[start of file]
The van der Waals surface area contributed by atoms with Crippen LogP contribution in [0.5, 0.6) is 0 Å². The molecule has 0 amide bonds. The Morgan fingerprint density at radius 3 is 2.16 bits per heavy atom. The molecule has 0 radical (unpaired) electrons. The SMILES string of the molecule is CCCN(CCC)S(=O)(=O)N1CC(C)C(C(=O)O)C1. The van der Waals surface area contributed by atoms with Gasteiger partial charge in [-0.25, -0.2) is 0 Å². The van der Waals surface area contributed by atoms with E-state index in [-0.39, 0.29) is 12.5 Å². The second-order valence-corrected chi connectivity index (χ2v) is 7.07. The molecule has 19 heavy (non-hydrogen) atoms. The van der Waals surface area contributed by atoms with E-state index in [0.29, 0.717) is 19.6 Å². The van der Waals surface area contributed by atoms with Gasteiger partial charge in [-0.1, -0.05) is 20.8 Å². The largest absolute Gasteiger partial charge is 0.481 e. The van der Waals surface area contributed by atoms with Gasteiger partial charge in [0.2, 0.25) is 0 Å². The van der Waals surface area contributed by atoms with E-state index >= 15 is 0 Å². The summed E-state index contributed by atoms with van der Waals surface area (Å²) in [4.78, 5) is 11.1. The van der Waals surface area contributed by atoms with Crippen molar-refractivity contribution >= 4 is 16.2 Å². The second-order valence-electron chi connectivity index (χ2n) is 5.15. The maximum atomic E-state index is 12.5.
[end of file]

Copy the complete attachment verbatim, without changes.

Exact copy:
The van der Waals surface area contributed by atoms with Crippen LogP contribution in [0.5, 0.6) is 0 Å². The molecule has 0 amide bonds. The Morgan fingerprint density at radius 3 is 2.16 bits per heavy atom. The molecule has 0 radical (unpaired) electrons. The SMILES string of the molecule is CCCN(CCC)S(=O)(=O)N1CC(C)C(C(=O)O)C1. The van der Waals surface area contributed by atoms with Gasteiger partial charge in [-0.25, -0.2) is 0 Å². The van der Waals surface area contributed by atoms with E-state index in [-0.39, 0.29) is 12.5 Å². The second-order valence-corrected chi connectivity index (χ2v) is 7.07. The molecule has 19 heavy (non-hydrogen) atoms. The van der Waals surface area contributed by atoms with E-state index in [0.29, 0.717) is 19.6 Å². The van der Waals surface area contributed by atoms with Gasteiger partial charge in [-0.1, -0.05) is 20.8 Å². The largest absolute Gasteiger partial charge is 0.481 e. The van der Waals surface area contributed by atoms with Gasteiger partial charge in [0.2, 0.25) is 0 Å². The van der Waals surface area contributed by atoms with E-state index >= 15 is 0 Å². The summed E-state index contributed by atoms with van der Waals surface area (Å²) in [4.78, 5) is 11.1. The van der Waals surface area contributed by atoms with Crippen molar-refractivity contribution >= 4 is 16.2 Å². The second-order valence-electron chi connectivity index (χ2n) is 5.15. The maximum atomic E-state index is 12.5.